The whole and its parts

The whole & its parts

The subjective experience

An individual’s sense of safety is the result of that person’s subjective experience of the situation they are in.

It helps to remember, that others know nothing of one’s own subjective experience and that we know nothing of the other person’s subjective experience.

The only information available to us is what others share and the hypotheses we can build on this information. What is being shared is more than words. It is more than the way it is shared, the body language, the tone of voice and rhythm, the gestures, and the facial expressions. It also involves our own reactions, feelings, and sensations. This involves paying full attention to how much of our experience results from the situation itself and how much from our experience.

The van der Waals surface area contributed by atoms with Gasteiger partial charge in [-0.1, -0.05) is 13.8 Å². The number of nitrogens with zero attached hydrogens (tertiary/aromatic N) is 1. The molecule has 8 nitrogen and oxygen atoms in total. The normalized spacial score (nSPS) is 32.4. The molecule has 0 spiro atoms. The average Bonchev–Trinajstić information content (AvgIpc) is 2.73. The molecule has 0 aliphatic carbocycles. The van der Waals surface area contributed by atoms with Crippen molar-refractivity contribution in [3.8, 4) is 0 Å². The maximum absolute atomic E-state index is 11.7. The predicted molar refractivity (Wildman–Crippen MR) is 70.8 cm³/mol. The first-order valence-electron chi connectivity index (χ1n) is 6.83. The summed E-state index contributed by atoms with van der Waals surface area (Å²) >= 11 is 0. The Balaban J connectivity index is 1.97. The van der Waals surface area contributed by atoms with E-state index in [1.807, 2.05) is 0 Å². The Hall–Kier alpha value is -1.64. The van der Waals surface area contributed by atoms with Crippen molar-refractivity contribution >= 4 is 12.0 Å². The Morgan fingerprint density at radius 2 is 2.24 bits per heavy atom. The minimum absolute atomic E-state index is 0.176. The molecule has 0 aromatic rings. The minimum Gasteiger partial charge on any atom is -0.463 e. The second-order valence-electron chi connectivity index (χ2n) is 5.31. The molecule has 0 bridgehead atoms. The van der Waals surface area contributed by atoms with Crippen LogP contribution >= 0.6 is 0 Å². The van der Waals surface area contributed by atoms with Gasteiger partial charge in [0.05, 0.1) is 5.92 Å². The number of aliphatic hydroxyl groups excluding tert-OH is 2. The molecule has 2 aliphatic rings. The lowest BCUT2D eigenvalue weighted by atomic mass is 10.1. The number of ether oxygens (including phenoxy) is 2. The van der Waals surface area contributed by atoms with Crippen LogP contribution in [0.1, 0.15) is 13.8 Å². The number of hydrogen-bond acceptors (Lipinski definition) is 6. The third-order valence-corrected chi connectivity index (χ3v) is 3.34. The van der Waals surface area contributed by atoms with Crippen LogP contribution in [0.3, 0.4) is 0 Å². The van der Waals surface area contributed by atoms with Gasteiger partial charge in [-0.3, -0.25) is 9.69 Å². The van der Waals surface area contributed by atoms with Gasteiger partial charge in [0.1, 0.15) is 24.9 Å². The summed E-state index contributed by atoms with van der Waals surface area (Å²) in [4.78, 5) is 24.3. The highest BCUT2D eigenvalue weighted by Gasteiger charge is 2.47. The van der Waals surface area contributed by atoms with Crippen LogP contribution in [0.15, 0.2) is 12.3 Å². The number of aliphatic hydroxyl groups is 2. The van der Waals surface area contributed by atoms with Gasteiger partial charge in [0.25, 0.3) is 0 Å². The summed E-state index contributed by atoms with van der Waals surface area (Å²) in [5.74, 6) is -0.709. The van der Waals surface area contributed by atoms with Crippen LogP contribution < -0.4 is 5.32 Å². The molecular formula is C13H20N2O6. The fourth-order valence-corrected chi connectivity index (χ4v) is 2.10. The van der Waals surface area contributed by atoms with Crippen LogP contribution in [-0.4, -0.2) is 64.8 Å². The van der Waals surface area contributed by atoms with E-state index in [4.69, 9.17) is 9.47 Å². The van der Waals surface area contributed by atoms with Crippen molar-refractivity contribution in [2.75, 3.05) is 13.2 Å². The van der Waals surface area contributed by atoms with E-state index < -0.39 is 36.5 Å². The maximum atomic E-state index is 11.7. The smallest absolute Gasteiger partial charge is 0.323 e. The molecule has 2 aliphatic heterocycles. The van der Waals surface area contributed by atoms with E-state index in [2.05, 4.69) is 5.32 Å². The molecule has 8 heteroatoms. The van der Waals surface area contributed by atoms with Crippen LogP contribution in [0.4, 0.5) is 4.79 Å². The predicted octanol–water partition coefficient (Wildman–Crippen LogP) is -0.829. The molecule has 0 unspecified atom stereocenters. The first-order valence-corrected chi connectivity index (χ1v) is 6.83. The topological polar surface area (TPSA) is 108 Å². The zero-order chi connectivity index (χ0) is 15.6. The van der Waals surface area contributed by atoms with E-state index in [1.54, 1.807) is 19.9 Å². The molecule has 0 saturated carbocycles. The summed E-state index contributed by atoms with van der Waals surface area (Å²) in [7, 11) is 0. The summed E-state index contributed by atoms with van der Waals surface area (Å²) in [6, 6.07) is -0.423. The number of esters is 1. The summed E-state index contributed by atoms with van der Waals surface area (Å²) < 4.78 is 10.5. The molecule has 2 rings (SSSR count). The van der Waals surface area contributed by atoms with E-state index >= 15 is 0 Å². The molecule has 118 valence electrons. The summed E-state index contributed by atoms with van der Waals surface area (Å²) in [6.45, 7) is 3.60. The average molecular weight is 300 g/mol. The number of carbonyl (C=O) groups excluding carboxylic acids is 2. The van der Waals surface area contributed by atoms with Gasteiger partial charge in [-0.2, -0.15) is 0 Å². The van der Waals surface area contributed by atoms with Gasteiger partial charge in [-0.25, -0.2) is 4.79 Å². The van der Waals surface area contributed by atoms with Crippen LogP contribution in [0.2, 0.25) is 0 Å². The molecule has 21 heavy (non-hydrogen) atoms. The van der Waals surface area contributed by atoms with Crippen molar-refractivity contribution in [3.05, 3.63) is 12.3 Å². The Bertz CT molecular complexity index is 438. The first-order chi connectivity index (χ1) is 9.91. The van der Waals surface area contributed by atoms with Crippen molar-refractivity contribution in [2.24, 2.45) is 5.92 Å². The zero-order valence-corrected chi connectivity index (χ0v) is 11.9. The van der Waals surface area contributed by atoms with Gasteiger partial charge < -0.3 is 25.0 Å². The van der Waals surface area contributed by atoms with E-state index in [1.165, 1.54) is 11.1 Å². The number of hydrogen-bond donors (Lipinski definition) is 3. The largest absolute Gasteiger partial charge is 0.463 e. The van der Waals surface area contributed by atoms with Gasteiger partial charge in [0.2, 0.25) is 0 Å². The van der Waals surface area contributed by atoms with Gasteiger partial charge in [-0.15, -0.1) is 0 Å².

Remembering that we know nothing of the other person’s subjective experience, is what helps us to freely explore that person’s experience and distinguish it from ours. Not by looking for the differences, or by looking for confirmations but by listening intently to the ways they are using to describe their experience.

It is the discomfort of sharing that one doesn’t feel ok or of sharing what it is that makes a situation uncomfortable that makes an exploration helpful.

To the one asking, and just as much to the one being asked.

Knowing nothing helps to overcome the discomfort both would prefer to avoid.

Not knowing anything also serves the purpose to show respect and let the other be the full representative of himself.


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